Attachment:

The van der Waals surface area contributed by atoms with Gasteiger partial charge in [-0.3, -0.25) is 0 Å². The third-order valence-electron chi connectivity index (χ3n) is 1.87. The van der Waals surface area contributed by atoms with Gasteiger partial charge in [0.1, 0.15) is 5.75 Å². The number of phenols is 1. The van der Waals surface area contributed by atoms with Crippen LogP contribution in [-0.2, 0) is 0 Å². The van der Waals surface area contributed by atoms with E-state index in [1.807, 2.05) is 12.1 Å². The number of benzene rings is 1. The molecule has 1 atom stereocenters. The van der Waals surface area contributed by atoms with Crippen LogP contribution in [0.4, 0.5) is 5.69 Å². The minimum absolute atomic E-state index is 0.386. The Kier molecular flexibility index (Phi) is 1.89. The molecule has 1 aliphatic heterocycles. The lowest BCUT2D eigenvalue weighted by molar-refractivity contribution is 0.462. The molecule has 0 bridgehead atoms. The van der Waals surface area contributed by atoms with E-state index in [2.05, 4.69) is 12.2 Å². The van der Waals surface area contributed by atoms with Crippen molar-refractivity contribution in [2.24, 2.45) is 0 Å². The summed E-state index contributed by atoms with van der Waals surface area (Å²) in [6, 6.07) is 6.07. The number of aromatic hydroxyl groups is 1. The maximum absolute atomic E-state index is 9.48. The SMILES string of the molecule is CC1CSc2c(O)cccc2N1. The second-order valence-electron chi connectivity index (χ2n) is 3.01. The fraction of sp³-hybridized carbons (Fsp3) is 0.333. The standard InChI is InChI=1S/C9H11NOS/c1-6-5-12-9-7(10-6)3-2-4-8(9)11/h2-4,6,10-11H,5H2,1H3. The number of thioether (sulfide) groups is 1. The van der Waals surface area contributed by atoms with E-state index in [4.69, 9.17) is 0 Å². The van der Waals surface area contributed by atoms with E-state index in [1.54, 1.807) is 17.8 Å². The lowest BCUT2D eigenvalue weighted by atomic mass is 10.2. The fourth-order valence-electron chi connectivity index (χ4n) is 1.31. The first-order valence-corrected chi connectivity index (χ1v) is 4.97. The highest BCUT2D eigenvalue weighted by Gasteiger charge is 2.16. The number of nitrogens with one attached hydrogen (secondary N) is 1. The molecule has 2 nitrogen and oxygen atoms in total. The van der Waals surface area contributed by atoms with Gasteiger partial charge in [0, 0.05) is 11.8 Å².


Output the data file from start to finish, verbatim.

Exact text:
The van der Waals surface area contributed by atoms with Gasteiger partial charge in [-0.3, -0.25) is 0 Å². The third-order valence-electron chi connectivity index (χ3n) is 1.87. The van der Waals surface area contributed by atoms with Gasteiger partial charge in [0.1, 0.15) is 5.75 Å². The number of phenols is 1. The van der Waals surface area contributed by atoms with Crippen LogP contribution in [-0.2, 0) is 0 Å². The van der Waals surface area contributed by atoms with E-state index in [1.807, 2.05) is 12.1 Å². The number of benzene rings is 1. The molecule has 1 atom stereocenters. The van der Waals surface area contributed by atoms with Crippen LogP contribution in [0.4, 0.5) is 5.69 Å². The minimum absolute atomic E-state index is 0.386. The Kier molecular flexibility index (Phi) is 1.89. The molecule has 1 aliphatic heterocycles. The lowest BCUT2D eigenvalue weighted by molar-refractivity contribution is 0.462. The molecule has 0 bridgehead atoms. The van der Waals surface area contributed by atoms with E-state index in [2.05, 4.69) is 12.2 Å². The van der Waals surface area contributed by atoms with Crippen molar-refractivity contribution in [2.24, 2.45) is 0 Å². The summed E-state index contributed by atoms with van der Waals surface area (Å²) in [6, 6.07) is 6.07. The number of aromatic hydroxyl groups is 1. The maximum absolute atomic E-state index is 9.48. The SMILES string of the molecule is CC1CSc2c(O)cccc2N1. The second-order valence-electron chi connectivity index (χ2n) is 3.01. The fraction of sp³-hybridized carbons (Fsp3) is 0.333. The standard InChI is InChI=1S/C9H11NOS/c1-6-5-12-9-7(10-6)3-2-4-8(9)11/h2-4,6,10-11H,5H2,1H3. The number of thioether (sulfide) groups is 1. The van der Waals surface area contributed by atoms with E-state index in [4.69, 9.17) is 0 Å². The van der Waals surface area contributed by atoms with E-state index in [1.54, 1.807) is 17.8 Å². The lowest BCUT2D eigenvalue weighted by atomic mass is 10.2. The fourth-order valence-electron chi connectivity index (χ4n) is 1.31. The first-order valence-corrected chi connectivity index (χ1v) is 4.97. The highest BCUT2D eigenvalue weighted by Gasteiger charge is 2.16. The number of nitrogens with one attached hydrogen (secondary N) is 1. The molecule has 2 nitrogen and oxygen atoms in total. The van der Waals surface area contributed by atoms with Gasteiger partial charge in [0, 0.05) is 11.8 Å².